When Lithuania was occupied in 1940, the Soviet government's first priority was given to the schools, in an effort to make them atheistic.

Immediately, prayers before and after lessons were banned, and crucifixes were removed from the rooms. In one intermediate school of Panevėžys, the principal gave orders that without letting the pupils know, crucifixes should be collected from classrooms and destroyed. The pupils, however, blocked the custodian's path.

"We will not allow the crucifix to be profaned!" the pupils shouted.

"I'm only carrying out the principal's orders," the custodian explained. The pupils seized the basket in which he was collecting the crucifixes and divided them up to take home.

At the vocational school in Panevėžys the teacher ordered the girls to take down the crucifixes, but not one pupil obeyed.

"Well, you certainly are cowards!" fumed the teacher. "Suvei-zyte, you're a member of the Communist Youth League. Show every­one a good example. Take down the crucifixes in all rooms."

CASE NO. 345

The morning of July 4, 1974, security forces searched the apart­ment of J. Gražis, of Kaunas, who had been arrested. After lunch, the search was repeated. The following day, the search was carried out for the third time.

Even though nine months have passed since the wholesale searches and mass arrests, nevertheless, the State Security Committee, it seems, is not ready to complete its investigation, since the Chronicle con­tinues to be published.

Various individuals whose places have been searched are being called in for interrogation. Those being interrogated are presented face-to-face wtih those arrested.

Conditions of those under arrest are unknown.

The Catholics of Lithuania regret that the free world is reacting so little to the arbitrariness of the security police—innocent people are suffering in prison!



After the trial of Šarūnas Žukauskas and his companions, Secu­rity decided to take care of the remaining active ethnographers and other individuals.

Aspirant Jucevičius, who had worked on the chemistry faculty, was expelled from the Polytechnic Institute, Student Albinas Jonkus was expelled from the school of constructional technology, Albinas Jonkus, from the Institute of Medicine, Fifth-Class student Levi j a Mozerytė, and Assistant Remigijus Morkūnas, from the Dept. of Surgical Stomotology.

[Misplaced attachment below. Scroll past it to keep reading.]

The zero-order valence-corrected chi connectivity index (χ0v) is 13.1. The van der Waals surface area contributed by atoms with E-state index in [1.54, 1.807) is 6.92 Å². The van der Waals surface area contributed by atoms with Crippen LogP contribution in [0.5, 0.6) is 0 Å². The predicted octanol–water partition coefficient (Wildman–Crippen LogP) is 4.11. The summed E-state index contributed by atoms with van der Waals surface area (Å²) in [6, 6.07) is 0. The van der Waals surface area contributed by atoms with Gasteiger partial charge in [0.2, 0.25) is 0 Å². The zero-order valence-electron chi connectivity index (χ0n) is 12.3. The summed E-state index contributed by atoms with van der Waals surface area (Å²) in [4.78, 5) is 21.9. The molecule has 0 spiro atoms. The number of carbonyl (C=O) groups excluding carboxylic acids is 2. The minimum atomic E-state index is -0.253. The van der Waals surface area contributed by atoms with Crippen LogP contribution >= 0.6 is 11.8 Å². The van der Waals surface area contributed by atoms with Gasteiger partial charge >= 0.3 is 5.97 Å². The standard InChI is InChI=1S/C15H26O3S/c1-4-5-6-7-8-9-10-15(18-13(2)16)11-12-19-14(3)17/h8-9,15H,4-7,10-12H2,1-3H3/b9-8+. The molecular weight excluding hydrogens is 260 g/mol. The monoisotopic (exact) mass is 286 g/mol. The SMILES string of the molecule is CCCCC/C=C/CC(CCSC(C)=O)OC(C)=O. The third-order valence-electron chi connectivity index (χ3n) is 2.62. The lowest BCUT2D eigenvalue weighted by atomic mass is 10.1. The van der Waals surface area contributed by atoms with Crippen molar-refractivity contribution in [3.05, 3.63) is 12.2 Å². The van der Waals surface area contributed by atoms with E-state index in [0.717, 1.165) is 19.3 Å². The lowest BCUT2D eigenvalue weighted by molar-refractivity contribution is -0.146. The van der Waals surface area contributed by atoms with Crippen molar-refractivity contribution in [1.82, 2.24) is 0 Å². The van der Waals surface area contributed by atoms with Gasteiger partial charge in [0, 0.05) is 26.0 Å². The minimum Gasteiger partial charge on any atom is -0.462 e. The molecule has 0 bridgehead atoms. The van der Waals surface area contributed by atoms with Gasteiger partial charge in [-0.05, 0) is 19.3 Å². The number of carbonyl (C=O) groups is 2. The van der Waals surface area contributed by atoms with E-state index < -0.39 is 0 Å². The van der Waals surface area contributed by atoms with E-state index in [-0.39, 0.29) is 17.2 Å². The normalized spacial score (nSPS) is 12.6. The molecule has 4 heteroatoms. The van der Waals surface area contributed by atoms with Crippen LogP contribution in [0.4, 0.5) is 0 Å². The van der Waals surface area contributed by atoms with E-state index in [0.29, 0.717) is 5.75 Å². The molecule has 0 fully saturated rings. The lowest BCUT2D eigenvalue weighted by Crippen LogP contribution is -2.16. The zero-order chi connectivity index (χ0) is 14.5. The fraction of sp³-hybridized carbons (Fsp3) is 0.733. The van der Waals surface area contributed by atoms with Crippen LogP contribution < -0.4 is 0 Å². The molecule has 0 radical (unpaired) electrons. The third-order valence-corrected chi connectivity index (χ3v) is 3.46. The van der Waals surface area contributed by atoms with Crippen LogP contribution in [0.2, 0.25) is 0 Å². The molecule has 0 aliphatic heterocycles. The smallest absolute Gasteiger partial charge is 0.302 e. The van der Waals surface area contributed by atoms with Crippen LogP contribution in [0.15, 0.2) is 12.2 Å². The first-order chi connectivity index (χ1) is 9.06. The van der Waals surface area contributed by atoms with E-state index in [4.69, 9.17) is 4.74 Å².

Sixth-class student Nijolė Muraškaitė of the Medical Institute was given a demerit for "conduct" incompatible with the ethics of a Soviet physician.

During the proceedings in the rector's office, she was accused of being a believer and going to church. Similar demerits were meted out to Sixth-Class students Virginijus Skabuiskas and Kazimieras Preikšą.

Brought to trial at their places of employment were: (Miss) Jūratė Eitniravičiūtė, of the Pramprojektas, Eligijus Morkūnas (Museum of Folk Life), (Mrs.) Margarita Sakalauskienė (Executive Secretary of the Kaunas Society of Ethnography), (Miss) Audronė Peseckaitė (Čiurlionis Museum of Art), Vilius Semaška (radio factory), Lukas Mackevičius (Endocrine Preparations Production), Regimantas Kurklietis (Same).


March 15, 1974, workers at the Šiauliai Workshop for the Blind were herded to an atheistic lecture given by Prof. I. Zaksas, of the Kaunas Institute of Medicine.

The speaker said that false information is being disseminated abroad about alleged suppression of the religious press in Lithuania, about the punishment of innocent priests, etc. The professor men­tioned that there are no candidates for the seminary at Kaunas, and that there are no restrictions on the part of the Soviet government. If it happens that one priest serves several parishes, this is simply because, due to the small number of believers, several priests are un­necessary.

After the lecture, the listeners posed a number of questions.

"I heard from the speaker today, that the atheists are the friends of the believers. I am a believer and I have taught my children to believe. The atheists of Šiauliai have guaranteed several times during their meetings, that my children shall not have accsess to higher edu­cation. Where is the friendship in that?," asked the laborer Šileikis.

The lecturer guaranteed that if Šileikis' children came through the examinations no worse than the others, they would surely be admitted. He knew nothing of the actions of the atheists in Šiauliai.